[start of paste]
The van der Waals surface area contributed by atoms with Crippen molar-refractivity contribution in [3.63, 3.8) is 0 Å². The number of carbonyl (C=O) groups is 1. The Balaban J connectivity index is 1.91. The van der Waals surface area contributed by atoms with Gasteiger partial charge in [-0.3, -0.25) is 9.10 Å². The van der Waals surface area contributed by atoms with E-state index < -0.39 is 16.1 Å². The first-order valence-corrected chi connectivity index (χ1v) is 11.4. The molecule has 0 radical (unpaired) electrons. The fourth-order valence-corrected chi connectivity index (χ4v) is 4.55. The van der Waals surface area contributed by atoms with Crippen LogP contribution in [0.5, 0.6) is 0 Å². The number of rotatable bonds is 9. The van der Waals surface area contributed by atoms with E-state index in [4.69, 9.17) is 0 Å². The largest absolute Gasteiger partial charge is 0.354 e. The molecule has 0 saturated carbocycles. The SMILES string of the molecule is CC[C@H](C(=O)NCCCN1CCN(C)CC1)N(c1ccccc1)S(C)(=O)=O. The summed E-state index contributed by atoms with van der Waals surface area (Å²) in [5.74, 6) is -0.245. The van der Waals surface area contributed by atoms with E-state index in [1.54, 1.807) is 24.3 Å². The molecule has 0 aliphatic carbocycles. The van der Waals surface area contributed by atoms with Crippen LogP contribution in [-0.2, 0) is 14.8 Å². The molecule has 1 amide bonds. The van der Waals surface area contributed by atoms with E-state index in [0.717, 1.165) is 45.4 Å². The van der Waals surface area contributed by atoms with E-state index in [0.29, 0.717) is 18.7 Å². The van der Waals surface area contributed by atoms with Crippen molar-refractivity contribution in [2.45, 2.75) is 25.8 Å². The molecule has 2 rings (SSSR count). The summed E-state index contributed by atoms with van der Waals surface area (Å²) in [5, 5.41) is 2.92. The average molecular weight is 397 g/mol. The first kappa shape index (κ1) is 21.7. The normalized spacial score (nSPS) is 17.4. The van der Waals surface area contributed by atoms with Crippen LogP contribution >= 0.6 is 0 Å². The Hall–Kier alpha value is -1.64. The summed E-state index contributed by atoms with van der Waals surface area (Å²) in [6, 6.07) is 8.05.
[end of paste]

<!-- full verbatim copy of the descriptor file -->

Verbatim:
The van der Waals surface area contributed by atoms with Crippen molar-refractivity contribution in [3.63, 3.8) is 0 Å². The number of carbonyl (C=O) groups is 1. The Balaban J connectivity index is 1.91. The van der Waals surface area contributed by atoms with Gasteiger partial charge in [-0.3, -0.25) is 9.10 Å². The van der Waals surface area contributed by atoms with E-state index < -0.39 is 16.1 Å². The first-order valence-corrected chi connectivity index (χ1v) is 11.4. The molecule has 0 radical (unpaired) electrons. The fourth-order valence-corrected chi connectivity index (χ4v) is 4.55. The van der Waals surface area contributed by atoms with Crippen LogP contribution in [0.5, 0.6) is 0 Å². The number of rotatable bonds is 9. The van der Waals surface area contributed by atoms with E-state index in [4.69, 9.17) is 0 Å². The largest absolute Gasteiger partial charge is 0.354 e. The molecule has 0 saturated carbocycles. The SMILES string of the molecule is CC[C@H](C(=O)NCCCN1CCN(C)CC1)N(c1ccccc1)S(C)(=O)=O. The summed E-state index contributed by atoms with van der Waals surface area (Å²) in [5.74, 6) is -0.245. The van der Waals surface area contributed by atoms with E-state index in [1.54, 1.807) is 24.3 Å². The molecule has 0 aliphatic carbocycles. The van der Waals surface area contributed by atoms with Crippen LogP contribution in [-0.2, 0) is 14.8 Å². The molecule has 1 amide bonds. The van der Waals surface area contributed by atoms with E-state index in [0.717, 1.165) is 45.4 Å². The van der Waals surface area contributed by atoms with E-state index in [0.29, 0.717) is 18.7 Å². The van der Waals surface area contributed by atoms with Crippen molar-refractivity contribution in [2.45, 2.75) is 25.8 Å². The molecule has 2 rings (SSSR count). The summed E-state index contributed by atoms with van der Waals surface area (Å²) in [5, 5.41) is 2.92. The average molecular weight is 397 g/mol. The first kappa shape index (κ1) is 21.7. The normalized spacial score (nSPS) is 17.4. The van der Waals surface area contributed by atoms with Crippen LogP contribution >= 0.6 is 0 Å². The Hall–Kier alpha value is -1.64. The summed E-state index contributed by atoms with van der Waals surface area (Å²) in [6, 6.07) is 8.05.